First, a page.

Wärtsilä and Maersk Develop Solution to Prevent Scrubber Corrosion
Scrubbers to treat exhaust emissions have been enjoying a resurgence as the shipping industry rushes to comply with the pending IMO sulfur regulations and the likelihood of EU and others regulating carbon emissions. While the number of scrubber installations is increasing, issues still exist with the technology, including a potential problem of corrosion due to the acidic nature of sulfur which can cause weathering to the discharge pipes, overboard pipes, and the scrubber system itself in an open-loop system.
To address the problem, technology company Wärtsilä has partnered with Maersk in developing a unique ”pipe in pipe” solution that is designed to prevent scrubber discharge pipe corrosion. The company, which is the leading manufacturer of exhaust gas scrubbers, reckons that the permanent in-pipe solution will help solve corrosion problems associated with open-loop scrubber washwater discharge. The solution will help the growing number of shipping companies installing exhaust gas cleaning systems addres the potential increase in maintenance, service, modifications and repairs costs of the system due to corrosion.
“We have noted corrosion incidents occurring on some scrubber equipped vessels and wanted to be proactive in solving the problem. Additionally, taking a vessel out of service is extremely costly,” said Jorn Kahle, Maersk Senior Lead Specialist.
Maersk, the world’s second largest shipping line by container capacity, is among companies that have invested heavily in scrubbers, installing the system aboard nearly 100 of its container vessels as part of its 2040 net zero ambitions.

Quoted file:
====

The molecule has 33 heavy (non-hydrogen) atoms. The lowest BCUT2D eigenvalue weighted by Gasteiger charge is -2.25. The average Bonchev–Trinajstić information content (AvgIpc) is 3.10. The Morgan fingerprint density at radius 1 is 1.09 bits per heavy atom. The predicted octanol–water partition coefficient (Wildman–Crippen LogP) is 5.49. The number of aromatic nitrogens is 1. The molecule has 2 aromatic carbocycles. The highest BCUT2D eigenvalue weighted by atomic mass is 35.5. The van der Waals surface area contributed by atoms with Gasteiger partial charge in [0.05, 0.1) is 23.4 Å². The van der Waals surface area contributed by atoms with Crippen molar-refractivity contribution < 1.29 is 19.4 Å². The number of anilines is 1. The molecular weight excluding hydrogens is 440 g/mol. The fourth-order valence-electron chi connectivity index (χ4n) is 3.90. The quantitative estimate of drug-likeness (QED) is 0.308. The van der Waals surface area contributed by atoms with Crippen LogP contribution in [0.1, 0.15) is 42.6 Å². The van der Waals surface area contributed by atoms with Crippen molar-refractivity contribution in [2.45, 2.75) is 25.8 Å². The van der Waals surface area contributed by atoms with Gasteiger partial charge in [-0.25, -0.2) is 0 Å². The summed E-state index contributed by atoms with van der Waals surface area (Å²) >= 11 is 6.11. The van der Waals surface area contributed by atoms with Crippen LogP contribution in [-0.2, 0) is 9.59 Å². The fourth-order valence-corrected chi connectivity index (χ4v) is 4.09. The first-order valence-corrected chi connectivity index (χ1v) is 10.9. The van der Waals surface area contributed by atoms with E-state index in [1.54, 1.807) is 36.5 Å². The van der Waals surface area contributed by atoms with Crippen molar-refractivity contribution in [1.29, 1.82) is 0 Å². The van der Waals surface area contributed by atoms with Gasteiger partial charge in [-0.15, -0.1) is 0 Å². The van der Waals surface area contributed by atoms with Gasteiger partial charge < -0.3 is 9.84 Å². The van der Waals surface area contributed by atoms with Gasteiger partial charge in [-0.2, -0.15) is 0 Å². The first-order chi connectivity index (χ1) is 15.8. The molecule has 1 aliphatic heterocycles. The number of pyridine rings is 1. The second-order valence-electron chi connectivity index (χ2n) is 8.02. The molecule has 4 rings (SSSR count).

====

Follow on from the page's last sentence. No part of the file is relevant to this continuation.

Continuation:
Just recently, Bermuda-based independent bulk carrier Himalaya Shipping announced plans to install scrubbers on its entire fleet of 12 Newcastlemax dry bulk vessels under construction at New Times Shipyard in China. Similarly, tanker operator DHT Holdings also said it is investing $25 million to retrofit an additional eight vessels on its fleet with the system.
An analysis by intelligence firm Alphaliner shows that by the end of last year, almost a third of global container capacity, approximately 850 ships, were fitted with the gas cleaning system.
According to Wärtsilä, the majority of the estimated 5,000 scrubber systems installed across the global fleet are of open-loop configuration. With the system, seawater is used to scrub SOx from the exhaust gas, with the used water then being discharged back to the sea after cleaning.
Under IMO guidelines, the washwater from scrubbers, should have a pH of no less than 6.5. However, in reality the pH of scrubber washwater is typically acidic, prior to being diluted by seawater. This creates the risk of structural corrosion to the discharge pipes.
The risk is particularly high for pipes made of mild steel. In some cases, if the discharge pipes are inadequately protected, severe corrosion can damage the surrounding mild steel hull plates, resulting in water ingress.
The company contends that the new “pipe-in-pipe” solution allows for the original overboard pipe to remain in place while a new glass reinforced epoxy (GRE) pipe is inserted into it. No metal cutting or welding is necessary. A SMO steel sleeve is inserted between the new GRE pipe and the existing steel pipe. An adhesive permanently secures the GRE pipe in place. Since this solution has a small impact on the internal diameter of the pipe, it is best suited for overboard pipes with a diameter greater than 300 mm.
“This is a long-term solution that can be planned for at any time, even if corrosion has not yet occurred. The component pipes can be prepared and stored either on board or at an engineering facility ready for fitting either during a scheduled drydocking or port-call or, if necessary, whilst afloat and in operation using a cofferdam at a convenient time and location,” explained William Winters, Wärtsilä Underwater Services Managing Director.
The solution, which is intended for long-term protection of ocean going vessels by reducing complications associated with welding work required on pipes and sometimes hull plates, particularly in underwater repair situations, can be installed in less than two days thus preventing ships from having to go off hire.